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Trump obstruction evidence stronger than AG Barr suggested, some Mueller team members claim

Key Points
  • Some people who worked on special counsel Robert Mueller's investigation believe evidence that President Donald Trump tried to impede the probe is stronger than what Attorney General William Barr publicly suggested when he cleared Trump of obstructing justice, NBC News reported.
  • Prosecutors and FBI agents in Mueller's office could not agree on whether Trump illegally obstructed the investigation, according to NBC.
  • Mueller submitted his final report to Barr on March 22. Congressional Democrats have insisted on seeing the full, unredacted report, and have threatened to subpoena its nearly 400 pages if Barr does not release it to Congress soon.
Special Counsel Robert Mueller departs St. John's Episcopal Church, across from the White House, after attending morning services, in Washington, Sunday, March 24, 2019.
Cliff Owen | AP

Some people who worked on special counsel Robert Mueller's investigation believe evidence that President Donald Trump tried to impede the probe is stronger than what Attorney General William Barr publicly suggested when he cleared Trump of obstructing justice, NBC News reported Thursday.

NBC News said Mueller's team has told a government official that there is compelling evidence of obstruction by Trump that has not yet been made public.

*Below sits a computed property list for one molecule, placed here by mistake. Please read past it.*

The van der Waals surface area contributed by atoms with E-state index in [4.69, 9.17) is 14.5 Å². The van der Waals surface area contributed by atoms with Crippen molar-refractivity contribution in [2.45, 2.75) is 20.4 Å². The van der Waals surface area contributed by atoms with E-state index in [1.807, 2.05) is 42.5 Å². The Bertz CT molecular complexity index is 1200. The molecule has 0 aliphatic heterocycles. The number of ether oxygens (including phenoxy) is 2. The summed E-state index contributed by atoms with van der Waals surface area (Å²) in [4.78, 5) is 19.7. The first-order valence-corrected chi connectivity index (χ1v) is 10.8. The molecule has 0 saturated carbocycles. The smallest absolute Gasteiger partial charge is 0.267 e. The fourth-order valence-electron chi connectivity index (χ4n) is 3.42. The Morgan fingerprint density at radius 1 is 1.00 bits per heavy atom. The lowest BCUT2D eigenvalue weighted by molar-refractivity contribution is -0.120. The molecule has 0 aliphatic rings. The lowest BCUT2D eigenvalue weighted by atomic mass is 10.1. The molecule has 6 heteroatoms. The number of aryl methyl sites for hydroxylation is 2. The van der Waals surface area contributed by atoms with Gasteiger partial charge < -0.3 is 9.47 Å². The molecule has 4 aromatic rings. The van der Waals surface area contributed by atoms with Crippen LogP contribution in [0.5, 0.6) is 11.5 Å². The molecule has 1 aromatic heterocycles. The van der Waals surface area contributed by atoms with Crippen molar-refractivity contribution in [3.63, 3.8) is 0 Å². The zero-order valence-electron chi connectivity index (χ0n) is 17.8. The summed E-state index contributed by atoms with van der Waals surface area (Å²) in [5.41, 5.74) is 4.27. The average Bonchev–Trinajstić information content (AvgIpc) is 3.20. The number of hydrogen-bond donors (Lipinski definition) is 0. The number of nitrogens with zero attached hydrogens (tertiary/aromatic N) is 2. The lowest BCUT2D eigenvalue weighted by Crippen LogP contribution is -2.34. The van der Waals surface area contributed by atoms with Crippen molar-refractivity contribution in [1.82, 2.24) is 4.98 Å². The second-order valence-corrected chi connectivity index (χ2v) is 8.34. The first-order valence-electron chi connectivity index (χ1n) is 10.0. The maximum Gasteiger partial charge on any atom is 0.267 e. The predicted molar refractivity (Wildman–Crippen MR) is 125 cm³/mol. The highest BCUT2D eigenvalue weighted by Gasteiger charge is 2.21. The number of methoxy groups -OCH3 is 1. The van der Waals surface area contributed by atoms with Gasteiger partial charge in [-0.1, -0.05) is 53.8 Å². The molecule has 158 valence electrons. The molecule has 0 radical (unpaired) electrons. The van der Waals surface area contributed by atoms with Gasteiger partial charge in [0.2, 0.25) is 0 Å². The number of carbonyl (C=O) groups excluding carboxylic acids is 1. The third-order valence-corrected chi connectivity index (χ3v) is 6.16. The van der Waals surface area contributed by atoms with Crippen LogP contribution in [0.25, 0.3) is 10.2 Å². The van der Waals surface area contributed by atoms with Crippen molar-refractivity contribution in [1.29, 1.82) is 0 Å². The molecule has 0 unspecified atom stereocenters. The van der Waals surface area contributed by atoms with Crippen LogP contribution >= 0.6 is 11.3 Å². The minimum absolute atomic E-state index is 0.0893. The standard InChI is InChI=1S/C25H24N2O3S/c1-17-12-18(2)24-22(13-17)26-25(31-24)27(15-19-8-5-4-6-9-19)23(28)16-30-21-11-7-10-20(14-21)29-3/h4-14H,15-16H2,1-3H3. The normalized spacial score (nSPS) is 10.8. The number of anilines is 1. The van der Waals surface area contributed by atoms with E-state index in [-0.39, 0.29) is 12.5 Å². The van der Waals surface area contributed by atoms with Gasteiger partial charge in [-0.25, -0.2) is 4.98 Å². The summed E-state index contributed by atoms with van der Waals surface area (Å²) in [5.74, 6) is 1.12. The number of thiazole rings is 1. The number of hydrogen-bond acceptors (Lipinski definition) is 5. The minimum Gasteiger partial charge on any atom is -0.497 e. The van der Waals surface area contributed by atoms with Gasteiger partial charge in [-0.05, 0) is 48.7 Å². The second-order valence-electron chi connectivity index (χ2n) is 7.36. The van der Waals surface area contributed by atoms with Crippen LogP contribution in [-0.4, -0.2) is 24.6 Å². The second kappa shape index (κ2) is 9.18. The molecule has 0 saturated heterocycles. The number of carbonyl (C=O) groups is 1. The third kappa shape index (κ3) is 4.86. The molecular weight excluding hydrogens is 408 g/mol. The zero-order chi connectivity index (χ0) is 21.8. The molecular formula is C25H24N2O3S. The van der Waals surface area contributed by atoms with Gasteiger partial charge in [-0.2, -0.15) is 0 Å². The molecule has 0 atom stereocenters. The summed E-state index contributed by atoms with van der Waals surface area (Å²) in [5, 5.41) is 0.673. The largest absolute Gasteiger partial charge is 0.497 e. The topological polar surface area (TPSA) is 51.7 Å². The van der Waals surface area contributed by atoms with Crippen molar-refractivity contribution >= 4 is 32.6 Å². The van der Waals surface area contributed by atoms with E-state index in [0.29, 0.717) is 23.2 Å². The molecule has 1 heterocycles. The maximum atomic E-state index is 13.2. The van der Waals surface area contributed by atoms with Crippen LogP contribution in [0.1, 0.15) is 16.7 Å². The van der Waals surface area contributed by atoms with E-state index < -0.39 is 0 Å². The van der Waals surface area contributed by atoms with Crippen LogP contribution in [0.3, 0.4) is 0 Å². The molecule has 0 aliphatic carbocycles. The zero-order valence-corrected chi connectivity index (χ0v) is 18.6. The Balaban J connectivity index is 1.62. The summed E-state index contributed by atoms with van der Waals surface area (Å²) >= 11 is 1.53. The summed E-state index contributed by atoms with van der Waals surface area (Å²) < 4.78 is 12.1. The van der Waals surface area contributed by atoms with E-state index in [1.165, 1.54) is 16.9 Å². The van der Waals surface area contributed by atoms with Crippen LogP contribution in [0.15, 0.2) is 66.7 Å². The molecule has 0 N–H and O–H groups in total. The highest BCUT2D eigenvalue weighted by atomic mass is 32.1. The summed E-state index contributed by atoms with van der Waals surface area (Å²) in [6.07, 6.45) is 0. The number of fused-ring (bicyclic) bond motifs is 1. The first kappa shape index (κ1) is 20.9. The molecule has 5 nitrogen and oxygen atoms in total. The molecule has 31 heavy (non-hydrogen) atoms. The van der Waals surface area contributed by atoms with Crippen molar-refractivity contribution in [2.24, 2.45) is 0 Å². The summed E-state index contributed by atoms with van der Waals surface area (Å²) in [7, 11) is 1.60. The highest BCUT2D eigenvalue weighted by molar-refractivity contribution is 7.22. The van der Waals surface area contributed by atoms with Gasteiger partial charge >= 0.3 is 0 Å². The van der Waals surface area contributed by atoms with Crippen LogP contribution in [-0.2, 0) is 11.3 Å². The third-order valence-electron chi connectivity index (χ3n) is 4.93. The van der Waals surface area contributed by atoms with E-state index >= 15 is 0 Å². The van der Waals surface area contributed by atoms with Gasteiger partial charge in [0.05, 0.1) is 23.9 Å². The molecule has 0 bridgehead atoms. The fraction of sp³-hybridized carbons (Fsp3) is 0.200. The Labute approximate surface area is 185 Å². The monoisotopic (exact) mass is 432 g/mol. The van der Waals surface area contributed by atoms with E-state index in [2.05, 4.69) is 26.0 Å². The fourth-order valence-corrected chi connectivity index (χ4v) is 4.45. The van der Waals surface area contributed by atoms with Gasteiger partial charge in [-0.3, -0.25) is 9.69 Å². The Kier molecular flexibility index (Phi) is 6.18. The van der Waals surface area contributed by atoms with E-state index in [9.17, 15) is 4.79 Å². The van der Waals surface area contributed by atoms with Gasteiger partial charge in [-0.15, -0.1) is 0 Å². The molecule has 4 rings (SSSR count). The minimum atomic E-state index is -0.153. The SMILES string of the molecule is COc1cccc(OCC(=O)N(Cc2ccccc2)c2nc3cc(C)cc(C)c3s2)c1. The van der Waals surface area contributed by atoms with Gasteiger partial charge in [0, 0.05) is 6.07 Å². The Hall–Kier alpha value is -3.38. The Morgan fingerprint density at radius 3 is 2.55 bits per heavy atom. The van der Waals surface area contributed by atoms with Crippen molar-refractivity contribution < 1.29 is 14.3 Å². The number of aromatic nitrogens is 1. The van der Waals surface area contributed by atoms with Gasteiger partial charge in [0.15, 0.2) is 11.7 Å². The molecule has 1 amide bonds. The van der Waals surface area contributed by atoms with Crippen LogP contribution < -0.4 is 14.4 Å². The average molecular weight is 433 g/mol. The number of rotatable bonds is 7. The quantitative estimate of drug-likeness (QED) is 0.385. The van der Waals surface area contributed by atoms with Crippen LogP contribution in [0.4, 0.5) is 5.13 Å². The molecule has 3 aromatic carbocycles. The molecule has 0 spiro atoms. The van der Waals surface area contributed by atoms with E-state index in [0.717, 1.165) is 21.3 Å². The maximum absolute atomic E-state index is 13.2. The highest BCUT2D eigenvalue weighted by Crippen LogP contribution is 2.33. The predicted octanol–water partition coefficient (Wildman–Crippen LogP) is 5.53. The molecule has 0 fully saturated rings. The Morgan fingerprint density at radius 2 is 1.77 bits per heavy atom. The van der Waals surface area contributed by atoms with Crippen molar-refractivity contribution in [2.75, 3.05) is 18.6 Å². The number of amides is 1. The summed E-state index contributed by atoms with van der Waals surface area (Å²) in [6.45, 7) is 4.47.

But three government officials who spoke with NBC News have said that Mueller's decision to not state in his final report to Barr his belief on whether or not Trump obstructed justice stemmed in part from a split in the special counsel's office over the evidence and law.

NBC News reported that prosecutors and FBI agents in the office could not agree on whether Trump's illegally obstructed the investigation.

The New York Times first reported on Wednesday evening that some Mueller investigators have told associates that Barr's summary of the special counsel's findings understated the results. Trump on Thursday slammed the Times' report in a tweet, saying the paper "had no legitimate sources."

Mueller submitted his final report to Barr on March 22. Congressional Democrats have insisted on seeing the full, unredacted report, and have threatened to subpoena its nearly 400 pages if Barr does not release it to Congress soon.

"The Department continues to work with the Special Counsel on appropriate redactions to the report so that it can be released to Congress and the public," a Justice Department spokeswoman said in a statement Thursday.

Two days after the special counsel gave him the report, Barr publicly issued a summary of Mueller's findings. The special counsel concluded that there was no evidence that Trump's presidential campaign colluded with Russian agents to interfere with the 2016 election.

Barr also said that Mueller had deferred to the attorney general on the question of whether Trump — who has blasted Mueller's probe for the past two years — obstructed justice through various means in an effort to thwart the investigation. Barr said that he and Deputy Attorney General Rod Rosenstein concluded that the president did not obstruct justice.

However, Barr's summary did note that, "The Special Counsel states that 'while this report does not conclude that the President committed a crime, it also does not exonerate him.'"

House Majority Leader Steny Hoyer, D-Md., told reporters on Thursday "that the fact that there are people who have participated for the last two years in running a report and now believe that that report is being mischaracterized or under-characterized in terms of what it has to say is further compelling reasons why the report needs to be fully released to the American public and to the Congress of the United States."